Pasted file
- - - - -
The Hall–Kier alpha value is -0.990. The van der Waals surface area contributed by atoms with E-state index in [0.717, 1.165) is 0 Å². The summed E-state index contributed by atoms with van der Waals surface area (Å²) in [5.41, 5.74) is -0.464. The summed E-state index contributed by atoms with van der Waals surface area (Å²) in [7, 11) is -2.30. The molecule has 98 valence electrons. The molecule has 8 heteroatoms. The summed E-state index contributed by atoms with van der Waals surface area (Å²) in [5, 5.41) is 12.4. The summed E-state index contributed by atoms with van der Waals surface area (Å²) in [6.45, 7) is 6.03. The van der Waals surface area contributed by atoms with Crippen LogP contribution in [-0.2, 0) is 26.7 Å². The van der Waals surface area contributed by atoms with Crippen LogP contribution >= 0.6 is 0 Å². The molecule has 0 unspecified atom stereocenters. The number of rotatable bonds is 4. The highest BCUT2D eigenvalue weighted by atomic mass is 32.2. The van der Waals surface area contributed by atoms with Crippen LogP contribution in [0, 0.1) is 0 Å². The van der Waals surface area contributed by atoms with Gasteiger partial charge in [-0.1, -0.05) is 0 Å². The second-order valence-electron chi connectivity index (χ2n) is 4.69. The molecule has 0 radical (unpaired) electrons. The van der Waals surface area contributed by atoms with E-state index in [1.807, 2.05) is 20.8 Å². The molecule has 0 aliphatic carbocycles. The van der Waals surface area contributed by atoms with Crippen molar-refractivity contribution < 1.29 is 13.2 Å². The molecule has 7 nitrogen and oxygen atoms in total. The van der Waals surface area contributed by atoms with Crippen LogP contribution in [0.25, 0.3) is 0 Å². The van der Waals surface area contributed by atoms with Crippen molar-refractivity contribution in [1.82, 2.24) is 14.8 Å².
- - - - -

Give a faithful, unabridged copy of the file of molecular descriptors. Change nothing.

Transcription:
The Hall–Kier alpha value is -0.990. The van der Waals surface area contributed by atoms with E-state index in [0.717, 1.165) is 0 Å². The summed E-state index contributed by atoms with van der Waals surface area (Å²) in [5.41, 5.74) is -0.464. The summed E-state index contributed by atoms with van der Waals surface area (Å²) in [7, 11) is -2.30. The molecule has 98 valence electrons. The molecule has 8 heteroatoms. The summed E-state index contributed by atoms with van der Waals surface area (Å²) in [5, 5.41) is 12.4. The summed E-state index contributed by atoms with van der Waals surface area (Å²) in [6.45, 7) is 6.03. The van der Waals surface area contributed by atoms with Crippen LogP contribution in [-0.2, 0) is 26.7 Å². The van der Waals surface area contributed by atoms with Crippen LogP contribution >= 0.6 is 0 Å². The molecule has 0 unspecified atom stereocenters. The number of rotatable bonds is 4. The highest BCUT2D eigenvalue weighted by atomic mass is 32.2. The van der Waals surface area contributed by atoms with Crippen LogP contribution in [0, 0.1) is 0 Å². The van der Waals surface area contributed by atoms with Gasteiger partial charge in [-0.1, -0.05) is 0 Å². The second-order valence-electron chi connectivity index (χ2n) is 4.69. The molecule has 0 radical (unpaired) electrons. The van der Waals surface area contributed by atoms with E-state index in [1.807, 2.05) is 20.8 Å². The molecule has 0 aliphatic carbocycles. The van der Waals surface area contributed by atoms with Crippen molar-refractivity contribution < 1.29 is 13.2 Å². The molecule has 7 nitrogen and oxygen atoms in total. The van der Waals surface area contributed by atoms with Crippen LogP contribution in [0.25, 0.3) is 0 Å². The van der Waals surface area contributed by atoms with Crippen molar-refractivity contribution in [1.82, 2.24) is 14.8 Å².